communicated to neurons throughout the dopaminergic pathway (22). The correlation between unexpected reward and NAcc
activation may be related to humor processing in that the more
unexpected the ‘‘punch line,’’ the greater the activity in the
network as it encodes prediction error.
In the present experiment, females may expect the reward less,
resulting in a large reward prediction error when the ‘‘punch
line’’ arrives. As such, the greater the humor intensity, the larger
the encoded prediction error. This pattern is reflected by more
robust female NAcc activation during funny events as well as the
correlation between NAcc activity and the perceived funniness
of the reward (Figs. 3 and 4). Male reward anticipation, on the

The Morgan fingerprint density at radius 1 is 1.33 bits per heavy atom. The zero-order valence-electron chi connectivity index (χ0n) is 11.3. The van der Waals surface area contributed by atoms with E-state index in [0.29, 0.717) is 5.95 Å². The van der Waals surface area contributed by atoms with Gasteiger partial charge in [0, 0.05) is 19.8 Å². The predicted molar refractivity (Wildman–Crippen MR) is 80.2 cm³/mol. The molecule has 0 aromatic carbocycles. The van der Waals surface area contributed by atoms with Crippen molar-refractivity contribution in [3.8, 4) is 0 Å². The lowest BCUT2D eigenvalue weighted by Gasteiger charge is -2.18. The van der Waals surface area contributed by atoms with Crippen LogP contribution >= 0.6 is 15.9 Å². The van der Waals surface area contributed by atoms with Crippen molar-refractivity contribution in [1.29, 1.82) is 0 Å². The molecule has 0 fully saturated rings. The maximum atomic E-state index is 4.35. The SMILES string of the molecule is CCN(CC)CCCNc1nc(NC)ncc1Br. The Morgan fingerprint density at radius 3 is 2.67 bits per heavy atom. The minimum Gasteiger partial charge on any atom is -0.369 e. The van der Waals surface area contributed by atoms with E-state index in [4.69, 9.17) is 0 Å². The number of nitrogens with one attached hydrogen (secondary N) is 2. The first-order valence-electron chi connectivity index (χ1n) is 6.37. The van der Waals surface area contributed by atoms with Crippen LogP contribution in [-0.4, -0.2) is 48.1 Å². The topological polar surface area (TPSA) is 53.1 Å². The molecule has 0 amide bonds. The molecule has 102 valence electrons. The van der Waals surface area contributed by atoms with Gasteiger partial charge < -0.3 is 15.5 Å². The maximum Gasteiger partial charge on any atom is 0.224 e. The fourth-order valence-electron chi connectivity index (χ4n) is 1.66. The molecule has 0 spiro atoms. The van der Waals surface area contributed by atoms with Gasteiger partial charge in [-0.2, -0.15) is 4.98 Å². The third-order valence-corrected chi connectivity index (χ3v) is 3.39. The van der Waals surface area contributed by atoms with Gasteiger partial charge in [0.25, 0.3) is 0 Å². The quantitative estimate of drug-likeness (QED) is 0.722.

other hand, may lower unexpectedness and, thus, reduce prediction error during funny events. Male NAcc activity does not
increase with perceived funniness, suggesting that, in males,
increasing humor intensity does little to violate reward prediction and elicit error encoding (Figs. 3 and 4). Furthermore, if
males anticipate reward more than females, unfunny events
(equivalent to removal of the expected reward and a large error
in prediction) would be expected to elicit deactivation of these
NAcc neurons (47). This pattern is precisely what our ROI
analysis reveals, with unfunny events producing deactivation in
males and little to no activity in females (Fig. 3). Although
discrepancy in NAcc activation between sexes at first glance
seems to support findings that women often laugh and appreciate
jokes more than men (15), these results suggest that the disparity
may be the result of differences in reward expectancy rather than